Related: Opposition leader Juan Guaidó attended US President Trump’s annual State of the Union address this past Tuesday. Trump referred to him as “the true and legitimate president of Venezuela.” Guaidó received a bipartisan ovation. This was only one stop of Guaidó’s international tour meant to build support for him as the legitimate leader of Venezuela; he already has the support of nearly 60 countries.

Hong Kong

After experiencing a 1.2% decrease in its economy in 2019, Hong Kong’s economic status is expected to deteriorate even more due to the spread of the coronavirus. Financial Secretary Pauk Chan has stated that the coronavirus “will greatly increase the risk of continued economic contraction this year.” Schools, shops, parks, and attractions are currently closed, and the nation experienced its first fatality on Tuesday.

Government response: As of midnight this Friday, Hong Kong’s new quarantine policy will be enacted. The policy requires all citizens “returning from the mainland … [face] a mandatory 14-day quarantine.” Anyone who breaks quarantine is subject to a maximum fine of HK$25,000 and up to six months in prison.


Despite protests quieting down, President Daniel Ortega is still facing large amounts of internal pressure and public calls for his removal. Bianca Jagger, a Nicaraguan social and human rights advocate, called Ortega a “murderous dictator” in a recent interview. She called upon those who led the Sandinista revolution that brought him into power now to turn against him.

Similarly, Nicaragua’s best known former political prisoner, Amaya Coppens, has called upon international organizations to investigate Ortega’s abuses. Ortega has managed to stay in power throughout the protests, but only time will tell if he can hold on for much longer.

North Korea

North Korea has closed its borders with China and Russia to protect itself from the coronavirus, further isolating itself from the rest of the world.

The infamously sealed country has suspended all flights, trains, and cars from entering the country. Outsiders are worried that this will further worsen the country’s limited economy and sever the remaining economic ties that have kept the nation afloat. Without raw materials and processed goods from China, North Korea will have no new medical supplies, clothing, or flour until the ban is lifted.


Eighteen months of negotiations with Saudi Arabia finally resulted in the first flight to depart from Yemen in three years. On Monday, the United Nations flew seven extremely ill Yemenis from the nation’s rebel-controlled capital to Jordan. The patients are in dire need of kidney transplants or cancer treatment. The flight has “offered a glimmer of hope for faltering diplomatic efforts to broker an end to a grinding five-year war that pushed much of the country to the brink of starvation.”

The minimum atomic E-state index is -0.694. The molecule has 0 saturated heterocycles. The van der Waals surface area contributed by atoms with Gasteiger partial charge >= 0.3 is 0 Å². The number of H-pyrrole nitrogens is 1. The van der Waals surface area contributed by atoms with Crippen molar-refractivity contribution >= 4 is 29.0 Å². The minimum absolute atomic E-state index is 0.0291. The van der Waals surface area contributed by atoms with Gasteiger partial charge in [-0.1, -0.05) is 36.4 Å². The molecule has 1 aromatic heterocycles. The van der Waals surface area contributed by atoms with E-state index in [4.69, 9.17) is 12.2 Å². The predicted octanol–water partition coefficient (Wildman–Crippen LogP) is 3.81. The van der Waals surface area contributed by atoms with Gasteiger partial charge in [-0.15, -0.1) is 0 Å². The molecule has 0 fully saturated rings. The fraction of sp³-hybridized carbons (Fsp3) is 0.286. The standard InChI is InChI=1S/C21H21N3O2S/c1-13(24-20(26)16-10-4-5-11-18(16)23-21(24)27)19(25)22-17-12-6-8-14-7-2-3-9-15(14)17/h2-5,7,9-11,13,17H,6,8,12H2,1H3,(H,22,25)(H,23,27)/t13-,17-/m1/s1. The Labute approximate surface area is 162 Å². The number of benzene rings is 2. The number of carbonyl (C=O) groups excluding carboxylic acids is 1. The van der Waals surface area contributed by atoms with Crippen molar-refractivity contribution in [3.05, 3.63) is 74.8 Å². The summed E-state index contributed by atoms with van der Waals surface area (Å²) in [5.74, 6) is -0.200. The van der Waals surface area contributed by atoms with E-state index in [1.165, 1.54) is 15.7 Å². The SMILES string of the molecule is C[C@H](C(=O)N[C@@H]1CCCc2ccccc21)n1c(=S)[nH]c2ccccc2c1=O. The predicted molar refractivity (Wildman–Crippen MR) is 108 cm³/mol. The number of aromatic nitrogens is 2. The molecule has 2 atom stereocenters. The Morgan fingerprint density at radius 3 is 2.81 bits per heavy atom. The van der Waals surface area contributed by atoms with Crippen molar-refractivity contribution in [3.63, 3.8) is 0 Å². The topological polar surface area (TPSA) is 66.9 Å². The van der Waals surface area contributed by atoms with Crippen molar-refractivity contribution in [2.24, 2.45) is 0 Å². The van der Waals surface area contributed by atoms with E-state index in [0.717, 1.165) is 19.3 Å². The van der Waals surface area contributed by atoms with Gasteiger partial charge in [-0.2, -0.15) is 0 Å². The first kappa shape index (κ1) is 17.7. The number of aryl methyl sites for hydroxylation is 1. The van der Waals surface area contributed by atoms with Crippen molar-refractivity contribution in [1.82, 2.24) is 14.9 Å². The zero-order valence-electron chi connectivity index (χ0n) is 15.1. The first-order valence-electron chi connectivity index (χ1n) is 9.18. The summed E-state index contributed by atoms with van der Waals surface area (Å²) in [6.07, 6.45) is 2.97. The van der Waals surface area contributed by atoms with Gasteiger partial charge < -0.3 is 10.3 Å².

The United Nations strongly criticized Houti’s authority for preventing humanitarian aid to be delivered to people in need in the North of the country. Houti’s authority has not replied to the critics so far.

Related: On Wednesday, the Information Minister of Yemen tweeted that eight civilians (four women and four children) died during the ballistic attack over the populated district of Rawda in Ma’rib.


Zimbabwean opposition lawmaker Job Sikhala has gone to trial to face charges of trying to overthrow the government. He entered his plea on Monday, saying that he was not guilty. The prosecutors accused Sikhala of trying to “subvert the government ‘through unconstitutional means.’” Human rights organizations have labeled the accusations as harassment.


Russia’s Federal Antimonopoly Service (FAS) is pressuring popular technology companies to pre-install Russian apps and software onto smartphones and other personal devices that are meant to instill “traditional Russian spiritual and moral values.”

In a country already plagued with gratuitous censorship, the new law outlaws selling technology that does not have the pre-installed software. Russia is now requesting that Apple, Microsoft, and Google not only install the software but also give customers the ability to delete non-Russian built-in apps.


The United Nations envoy to Libya Ghassan Salamé has said high-ranking officials from both sides of the conflict have agreed on the need for a “permanent and lasting” ceasefire. Salamé also condemned ongoing violations of an arms embargo by both sides. Despite these talks of a ceasefire, military commander Khalifa Hatar received a large supply of weapons from the United Arab Emirates on Monday. Salamé hopes that those who are participating in the arms trade “understand that there is already more than 20 million pieces of ordnance in the country, and that is enough.”

Other news:

United States: The impeachment trial of President Donald Trump concluded on its 13th day after the Senate voted to acquit Trump of charges of abusing his office and obstructing Congress’s investigations.

Ghana: Ghanaians struggling with mental health and substance abuse do not have access to any form of therapy, counseling, or medications. Instead, those patients are being chained to trees for years at a time. Only “2% of the 2.75 million Ghanaians suffering from mental disorders are receiving care at medical facilities,” according to the World Health Organization. Until Ghanaians receive proper medical treatment for these disorders, “the only thing on offer is the chain.”

Mexico: Two environmental activists have been found dead in separate incidents that are likely linked to the cartel. Homero Gómez González was found at the bottom of a well January 28th, and Raúl Hernández was found severely beaten February 2nd. Both men were involved with activist efforts to protect monarch butterflies in northern Mexico, which included anti-logging initiatives that have been upset by the nearby cartels.

El Salvador: The United States’ frequent deportations have resulted in the murder, torture, sexual assault, and abuse of more than 200 El Salvadoran immigrants seeking asylum upon their return to El Salvador. Many immigrants have fled in an attempt to “escape forcible gang recruitment,” but have faced even more violence when they arrive. The United Nations have finally begun to monitor what happens to El Salvadorans who return home after being deported from the US; so far, they have written a 117-page report.